A Princess of Mars is the first book in a series from the author of Tarzan, Edgar Rice Burroughs. It's another one of those books which I took to as an adolescent. It is available, freely, at Gutenberg.org.
I'm not entirely certain what it is that attracts me to these books. Perhaps it's the mindless escapism which it provides. Well, there are many mindless avenues for the restless mind to escape down. I suppose it is a bit like rewatching an old favourite movie. I can watch some Disney favourites such as Mary Poppins and really enjoy the story and songs that I loved when I was a child. But ones that I did not see do nothing for me. For example, I cannot watch The Sound of Music, which I never watched as a child. So, perhaps it's the value of nostalgia that draws me to Burroughs' books.
I guess I wanted a simple adventure story, today. That's what I got. Narrative features of A Princess of Mars is extremely straight forward. It's written in first person. The main character is John Carter. A bit of a warrior on Earth during the American Civil War, he becomes very much like a super hero. Burroughs certainly had some significant knowledge of that Martian planet. For example, he used the knowledge that Mars had a significantly lower gravitational effect than Earth. This imbues his hero with great strength. So, as Neil Armstrong and the other astronauts who made it to the moon, he moves in great leaps and bounds. However, this effect is greatly exaggerated. The moon has less gravitation than Mars, but the astronauts could only make modest leaps. On Mars, John Carter is able to leap like the original Superman who could leap over a tall building in a single bound. Well, not quite that great of a jump, but high enough to make it to a second or third story building. So, compared to the various Martian races, of which there are several, he is unnaturally strong.
Once on Mars, he meets some giant green men. Despite their great size, he writes that their size is not equal to their strength. On Earth, Carter voices doubts as to whether or not they would be able to stand up, let alone fight. With a single blow to the chin, he manages to kill not one but two of the olive-green Martian race roughly similar to large trolls and orcs. They are hatched, rather than born alive. What's more, as eggs, they grow from the size of a goose egg to the size of a child over a period of ten years by absorbing energy from the sun. By killing the first and then second of the green warriors, he is able to win their titles and belongings. While a part of their company, he masters not only the spoken language of the Martians which is used by all the races of the planet, but he also learns telepathy. He can read their thoughts. However, they cannot read his. Eventually, they capture the woman, Dejah Thoris who is to become the object of his desire and subsequently affect the adventure in this book.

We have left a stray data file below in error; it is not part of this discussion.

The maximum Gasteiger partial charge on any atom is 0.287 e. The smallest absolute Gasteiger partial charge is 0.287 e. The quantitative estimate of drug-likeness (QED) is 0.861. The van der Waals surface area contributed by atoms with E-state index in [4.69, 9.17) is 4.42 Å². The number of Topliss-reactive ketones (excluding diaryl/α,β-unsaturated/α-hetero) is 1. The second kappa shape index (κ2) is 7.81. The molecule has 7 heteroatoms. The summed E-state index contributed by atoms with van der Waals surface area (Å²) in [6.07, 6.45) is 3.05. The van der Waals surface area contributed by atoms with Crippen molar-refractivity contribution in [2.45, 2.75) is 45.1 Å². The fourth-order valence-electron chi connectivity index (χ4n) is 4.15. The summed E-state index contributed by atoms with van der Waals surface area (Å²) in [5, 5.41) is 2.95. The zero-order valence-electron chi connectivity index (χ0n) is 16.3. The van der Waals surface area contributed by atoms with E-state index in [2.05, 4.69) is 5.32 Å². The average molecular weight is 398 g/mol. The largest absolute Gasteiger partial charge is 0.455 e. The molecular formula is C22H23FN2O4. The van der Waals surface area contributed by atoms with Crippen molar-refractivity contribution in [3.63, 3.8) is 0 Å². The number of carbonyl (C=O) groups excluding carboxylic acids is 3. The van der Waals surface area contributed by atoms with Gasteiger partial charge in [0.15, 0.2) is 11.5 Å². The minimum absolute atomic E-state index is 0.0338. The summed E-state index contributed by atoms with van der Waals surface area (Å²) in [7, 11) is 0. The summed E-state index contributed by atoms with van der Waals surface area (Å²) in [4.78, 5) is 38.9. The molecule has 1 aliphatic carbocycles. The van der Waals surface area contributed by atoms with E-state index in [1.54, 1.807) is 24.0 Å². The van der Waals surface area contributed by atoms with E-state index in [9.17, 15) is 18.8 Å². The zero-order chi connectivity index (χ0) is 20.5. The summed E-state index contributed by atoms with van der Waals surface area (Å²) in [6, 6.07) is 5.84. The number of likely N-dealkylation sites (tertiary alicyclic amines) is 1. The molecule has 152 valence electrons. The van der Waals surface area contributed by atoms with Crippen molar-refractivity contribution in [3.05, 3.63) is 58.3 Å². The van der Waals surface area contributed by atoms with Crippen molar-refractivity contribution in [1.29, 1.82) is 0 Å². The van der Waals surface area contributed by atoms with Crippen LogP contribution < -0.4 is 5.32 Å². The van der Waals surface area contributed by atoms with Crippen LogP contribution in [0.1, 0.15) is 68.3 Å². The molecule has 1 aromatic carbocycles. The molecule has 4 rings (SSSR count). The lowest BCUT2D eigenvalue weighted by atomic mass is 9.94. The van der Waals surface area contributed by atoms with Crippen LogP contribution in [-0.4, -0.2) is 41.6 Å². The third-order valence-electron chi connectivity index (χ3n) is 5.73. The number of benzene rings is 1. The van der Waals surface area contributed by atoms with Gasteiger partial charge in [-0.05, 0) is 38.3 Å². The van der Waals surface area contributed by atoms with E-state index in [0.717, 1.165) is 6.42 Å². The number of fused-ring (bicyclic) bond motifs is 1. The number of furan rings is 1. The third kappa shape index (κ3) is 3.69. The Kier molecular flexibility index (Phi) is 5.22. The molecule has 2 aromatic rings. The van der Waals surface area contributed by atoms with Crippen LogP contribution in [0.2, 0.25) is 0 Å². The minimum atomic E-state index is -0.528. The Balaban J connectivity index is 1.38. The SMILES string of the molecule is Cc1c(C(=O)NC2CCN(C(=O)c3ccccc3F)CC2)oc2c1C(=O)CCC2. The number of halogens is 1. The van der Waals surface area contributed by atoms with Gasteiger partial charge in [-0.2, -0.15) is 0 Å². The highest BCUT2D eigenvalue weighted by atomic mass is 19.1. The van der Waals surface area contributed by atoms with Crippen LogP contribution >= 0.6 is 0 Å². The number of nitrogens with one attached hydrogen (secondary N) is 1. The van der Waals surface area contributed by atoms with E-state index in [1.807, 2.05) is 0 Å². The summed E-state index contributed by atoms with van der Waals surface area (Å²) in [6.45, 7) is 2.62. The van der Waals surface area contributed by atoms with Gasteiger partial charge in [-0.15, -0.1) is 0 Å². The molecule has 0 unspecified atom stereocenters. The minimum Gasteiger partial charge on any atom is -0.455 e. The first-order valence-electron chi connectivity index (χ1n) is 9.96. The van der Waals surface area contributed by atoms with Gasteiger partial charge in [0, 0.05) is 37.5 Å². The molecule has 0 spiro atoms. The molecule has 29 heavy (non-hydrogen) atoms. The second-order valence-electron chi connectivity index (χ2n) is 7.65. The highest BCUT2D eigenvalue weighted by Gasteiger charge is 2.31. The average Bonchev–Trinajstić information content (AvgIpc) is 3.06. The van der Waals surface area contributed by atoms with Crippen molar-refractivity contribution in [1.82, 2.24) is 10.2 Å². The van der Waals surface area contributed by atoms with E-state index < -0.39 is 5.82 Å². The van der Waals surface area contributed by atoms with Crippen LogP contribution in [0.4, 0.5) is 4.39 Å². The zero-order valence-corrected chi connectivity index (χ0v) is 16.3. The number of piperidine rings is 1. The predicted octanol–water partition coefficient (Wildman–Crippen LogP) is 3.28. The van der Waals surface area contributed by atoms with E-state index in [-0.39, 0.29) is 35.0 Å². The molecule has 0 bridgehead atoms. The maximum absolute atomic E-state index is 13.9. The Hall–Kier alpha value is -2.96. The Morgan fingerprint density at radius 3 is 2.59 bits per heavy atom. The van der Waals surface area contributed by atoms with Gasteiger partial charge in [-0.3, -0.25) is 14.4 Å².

Dejah is a princess of a red skinned race. He falls in love with her while she is in captivity, and eventually he helps her escape. Her escape leads to another capture, and so John leads the green orc-troll-warriors to invade the city-state that had captured her.
The dialogue of the characters is so wooden and stiff, it is hard to stomach at times. The super human abilities of John is a bit more difficult to swallow than the antics of Tarzan since the story is written in first person. After he has won the day for Dejah's people, they shower him as he parades down the street with precious jewels. (not flowers! I guess everyone has a lot of gold, silver, platinum, and precious jewels on Mars!) It is such a silly story. I am sure I have had my fill of John Carter. At least until I am ready for another story of one dimensional characters, wooden and mechanical dialogue, and intense one-sided-super-hero-type action.